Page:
Interdisciplinary electives: The three interdisciplinary electives may be taken from any Related Area of Study (listed below), or in an area approved by the major adviser. Two of the interdisciplinary electives must be “linked” to one of the economics electives taken to fulfill the major requirement, and at least one of the linked interdisciplinary electives must be at the 3000-level or higher. The remaining “unlinked” interdisciplinary elective requirement may be satisfied by taking any course in a Related Area of Study, or a statistics course, such as ECON BC2411 Statistics for Economics, STAT W1111, STAT W1201, or ECON BC3018 Econometrics.

Linking interdisciplinary electives to economics electives: If a course is “linked,” this means that it addresses subject matter that is related to the subject matter of the economics elective to which it is paired. There are many possible ways to link a course to an economics elective. Some suggestions are given below. Whether a course qualifies as a linked course must be approved by the student’s major adviser.

Related Areas of Study

Departments

  • Anthropology
  • Asian and Middle Eastern Cultures
  • Environmental Science
  • History
  • Philosophy
  • Political Science
  • Psychology
  • Sociology
  • Spanish and Latin American Cultures
  • Women's Studies

Regional or Interdisciplinary Programs

  • Africana Studies
  • American Studies
  • Human Rights Studies
  • Jewish Studies
  • Science and Public Policy
  • Urban Studies

We recommend that all Political Economy track majors—especially those who plan to go on to business school or to graduate school in public administration or international relations—take Economics BC 2411 or equivalent.

Suggestions for Linking Interdisciplinary Electives to Economics Electives

Here is a list of suggestions for Interdisciplinary Electives that link to Economics Elective Courses. It is NOT an exhaustive list. You should feel free to propose alternative courses that form similar links. All linked courses must be approved by the student’s major adviser.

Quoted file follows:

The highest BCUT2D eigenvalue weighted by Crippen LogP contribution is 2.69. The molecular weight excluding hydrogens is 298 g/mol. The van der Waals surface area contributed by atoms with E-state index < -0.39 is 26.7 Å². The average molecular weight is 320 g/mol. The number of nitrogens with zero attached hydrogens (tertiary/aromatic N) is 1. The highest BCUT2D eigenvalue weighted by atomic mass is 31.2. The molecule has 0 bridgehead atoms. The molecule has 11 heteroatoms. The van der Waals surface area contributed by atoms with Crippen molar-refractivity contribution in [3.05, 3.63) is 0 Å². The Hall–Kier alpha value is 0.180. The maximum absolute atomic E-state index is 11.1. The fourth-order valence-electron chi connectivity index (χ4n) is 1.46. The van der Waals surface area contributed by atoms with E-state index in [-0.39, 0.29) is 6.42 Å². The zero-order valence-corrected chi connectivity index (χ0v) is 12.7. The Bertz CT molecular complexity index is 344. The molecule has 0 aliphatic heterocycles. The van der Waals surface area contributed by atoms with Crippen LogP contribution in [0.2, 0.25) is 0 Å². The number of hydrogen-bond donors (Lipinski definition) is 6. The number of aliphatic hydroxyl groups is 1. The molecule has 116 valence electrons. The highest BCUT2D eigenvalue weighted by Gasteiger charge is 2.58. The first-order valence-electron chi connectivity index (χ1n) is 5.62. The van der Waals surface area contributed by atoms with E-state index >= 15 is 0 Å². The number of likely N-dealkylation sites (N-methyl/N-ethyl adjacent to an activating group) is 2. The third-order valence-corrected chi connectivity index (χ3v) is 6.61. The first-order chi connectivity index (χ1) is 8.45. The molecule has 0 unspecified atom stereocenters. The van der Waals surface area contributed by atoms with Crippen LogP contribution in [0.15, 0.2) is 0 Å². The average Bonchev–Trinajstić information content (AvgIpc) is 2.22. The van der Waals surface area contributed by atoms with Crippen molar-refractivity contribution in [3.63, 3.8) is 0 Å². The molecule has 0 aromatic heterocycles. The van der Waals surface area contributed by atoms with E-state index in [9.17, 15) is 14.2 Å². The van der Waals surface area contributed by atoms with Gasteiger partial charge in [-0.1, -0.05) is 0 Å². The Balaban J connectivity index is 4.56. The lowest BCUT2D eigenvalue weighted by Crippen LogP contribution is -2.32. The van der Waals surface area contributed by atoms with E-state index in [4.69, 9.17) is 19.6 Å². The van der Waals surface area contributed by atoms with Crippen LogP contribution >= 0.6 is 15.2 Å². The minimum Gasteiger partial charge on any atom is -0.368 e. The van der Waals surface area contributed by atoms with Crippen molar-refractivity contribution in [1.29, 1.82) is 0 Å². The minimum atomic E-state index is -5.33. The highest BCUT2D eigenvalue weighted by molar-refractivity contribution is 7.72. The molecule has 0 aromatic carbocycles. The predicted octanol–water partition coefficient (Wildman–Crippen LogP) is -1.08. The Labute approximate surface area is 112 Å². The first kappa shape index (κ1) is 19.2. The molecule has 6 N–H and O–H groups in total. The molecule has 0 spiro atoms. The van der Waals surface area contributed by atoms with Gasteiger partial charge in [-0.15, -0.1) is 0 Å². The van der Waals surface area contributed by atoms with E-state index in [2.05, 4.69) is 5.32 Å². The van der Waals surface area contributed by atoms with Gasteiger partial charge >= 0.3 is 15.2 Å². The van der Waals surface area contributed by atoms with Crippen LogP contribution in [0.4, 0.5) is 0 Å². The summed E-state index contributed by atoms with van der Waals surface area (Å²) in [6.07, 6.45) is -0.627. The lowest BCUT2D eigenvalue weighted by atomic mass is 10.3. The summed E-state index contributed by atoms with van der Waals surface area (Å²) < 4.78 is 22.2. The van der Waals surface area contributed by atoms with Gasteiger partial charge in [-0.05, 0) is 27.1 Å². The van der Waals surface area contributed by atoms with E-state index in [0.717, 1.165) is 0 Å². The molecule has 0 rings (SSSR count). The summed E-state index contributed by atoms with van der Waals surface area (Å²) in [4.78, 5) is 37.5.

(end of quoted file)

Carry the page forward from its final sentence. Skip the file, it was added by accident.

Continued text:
ECON BC 2010: The Economics of Gender

  • HIST BC 3323: European Women in the Age of Revolution
  • HIST BC 3567: American Women in the 20th Century
  • POLS BC 3007: Modern Political Movements
  • POLS V 3460: Gender and Politics in Comparative Perspective
  • SOC V3200: Gender, Class and Race
  • SOC V 3302: Sociology of Gender

ECON BC 2014: Topics in Economic History (depends on the topic, for example, if “Globalization and Industrial Revolution”)

  • HIST BC 3116: Filthy Lucre: A History of Money
  • HIST BC 3180: Merchants, Pirates, and Slaves in the Making of Atlantic Capitalism
  • HIST BC 3321: Colonial Encounters: Europe and the Culture of Empire
  • HIST BC 3980: World Migration
  • HIST BC 4119: Capitalism and Enlightenment
  • HIST BC 4327: Consumer Culture in Modern Europe
  • POLS V 1601: International Politics
  • POLS V 3615: Globalization and International Politics
  • POLS V 3633: International Political Economy

ECON BC 3011: Inequality and Poverty

  • ANTH 3987: Ethnicity, Class and Race
  • HIST BC 4335: Poverty and the Social Order in Europe
  • HRPS V 3001: Introduction to Human Rights
  • POLS W 3245: Race and Ethnicity in American Politics
  • POLS V 3313: American Urban Politics
  • SOCI V 3235: Social Movements
  • SOCI V 3324: Poverty, Inequality and Policy
  • SOCI BC3235: Social Movements

ECON BC 3012: The Economics of Education

  • HIST BC 3461/4542: Education in American History
  • POLS V 3313: American Urban Politics
  • SOCI V 3225: Sociology of Education
  • PHIL V 3758: Philosophy of Education

ECON BC 3013: Economic History of the US